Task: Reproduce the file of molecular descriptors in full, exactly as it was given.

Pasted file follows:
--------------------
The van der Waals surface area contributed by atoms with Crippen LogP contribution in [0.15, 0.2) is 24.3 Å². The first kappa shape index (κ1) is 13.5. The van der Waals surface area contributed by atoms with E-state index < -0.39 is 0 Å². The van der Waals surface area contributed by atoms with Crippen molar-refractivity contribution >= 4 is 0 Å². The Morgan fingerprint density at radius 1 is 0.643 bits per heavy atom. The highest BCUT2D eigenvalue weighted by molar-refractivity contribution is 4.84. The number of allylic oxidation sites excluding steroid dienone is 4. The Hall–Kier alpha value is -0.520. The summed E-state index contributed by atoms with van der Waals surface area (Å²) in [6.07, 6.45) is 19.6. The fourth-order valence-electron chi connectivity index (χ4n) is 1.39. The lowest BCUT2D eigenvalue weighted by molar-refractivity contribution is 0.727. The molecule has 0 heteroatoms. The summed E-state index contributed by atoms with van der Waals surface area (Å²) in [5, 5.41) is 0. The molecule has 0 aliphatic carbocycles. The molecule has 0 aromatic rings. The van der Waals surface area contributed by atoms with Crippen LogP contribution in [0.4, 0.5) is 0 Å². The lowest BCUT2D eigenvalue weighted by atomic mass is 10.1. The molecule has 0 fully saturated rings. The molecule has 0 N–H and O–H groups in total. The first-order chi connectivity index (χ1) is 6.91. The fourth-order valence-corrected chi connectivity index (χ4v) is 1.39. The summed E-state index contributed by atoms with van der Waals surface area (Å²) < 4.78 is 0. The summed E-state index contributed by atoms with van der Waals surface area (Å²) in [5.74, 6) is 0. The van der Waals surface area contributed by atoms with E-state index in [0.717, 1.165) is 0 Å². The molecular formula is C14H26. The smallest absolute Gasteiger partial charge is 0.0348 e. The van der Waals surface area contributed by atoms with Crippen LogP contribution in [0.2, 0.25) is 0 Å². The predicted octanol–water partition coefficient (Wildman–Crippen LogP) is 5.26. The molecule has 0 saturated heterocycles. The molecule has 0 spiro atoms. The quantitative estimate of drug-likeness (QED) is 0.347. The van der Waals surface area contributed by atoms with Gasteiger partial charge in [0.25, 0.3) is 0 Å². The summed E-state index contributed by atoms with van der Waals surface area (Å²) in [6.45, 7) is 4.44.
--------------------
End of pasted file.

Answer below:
The van der Waals surface area contributed by atoms with Crippen LogP contribution in [0.15, 0.2) is 24.3 Å². The first kappa shape index (κ1) is 13.5. The van der Waals surface area contributed by atoms with E-state index < -0.39 is 0 Å². The van der Waals surface area contributed by atoms with Crippen molar-refractivity contribution >= 4 is 0 Å². The Morgan fingerprint density at radius 1 is 0.643 bits per heavy atom. The highest BCUT2D eigenvalue weighted by molar-refractivity contribution is 4.84. The number of allylic oxidation sites excluding steroid dienone is 4. The Hall–Kier alpha value is -0.520. The summed E-state index contributed by atoms with van der Waals surface area (Å²) in [6.07, 6.45) is 19.6. The fourth-order valence-electron chi connectivity index (χ4n) is 1.39. The lowest BCUT2D eigenvalue weighted by molar-refractivity contribution is 0.727. The molecule has 0 heteroatoms. The summed E-state index contributed by atoms with van der Waals surface area (Å²) in [5, 5.41) is 0. The molecule has 0 aliphatic carbocycles. The molecule has 0 aromatic rings. The van der Waals surface area contributed by atoms with Crippen LogP contribution in [0.4, 0.5) is 0 Å². The lowest BCUT2D eigenvalue weighted by atomic mass is 10.1. The molecule has 0 fully saturated rings. The molecule has 0 N–H and O–H groups in total. The first-order chi connectivity index (χ1) is 6.91. The fourth-order valence-corrected chi connectivity index (χ4v) is 1.39. The summed E-state index contributed by atoms with van der Waals surface area (Å²) < 4.78 is 0. The summed E-state index contributed by atoms with van der Waals surface area (Å²) in [5.74, 6) is 0. The van der Waals surface area contributed by atoms with E-state index in [0.717, 1.165) is 0 Å². The molecular formula is C14H26. The smallest absolute Gasteiger partial charge is 0.0348 e. The van der Waals surface area contributed by atoms with Crippen LogP contribution in [0.2, 0.25) is 0 Å². The predicted octanol–water partition coefficient (Wildman–Crippen LogP) is 5.26. The molecule has 0 saturated heterocycles. The molecule has 0 spiro atoms. The quantitative estimate of drug-likeness (QED) is 0.347. The van der Waals surface area contributed by atoms with Gasteiger partial charge in [0.25, 0.3) is 0 Å². The summed E-state index contributed by atoms with van der Waals surface area (Å²) in [6.45, 7) is 4.44.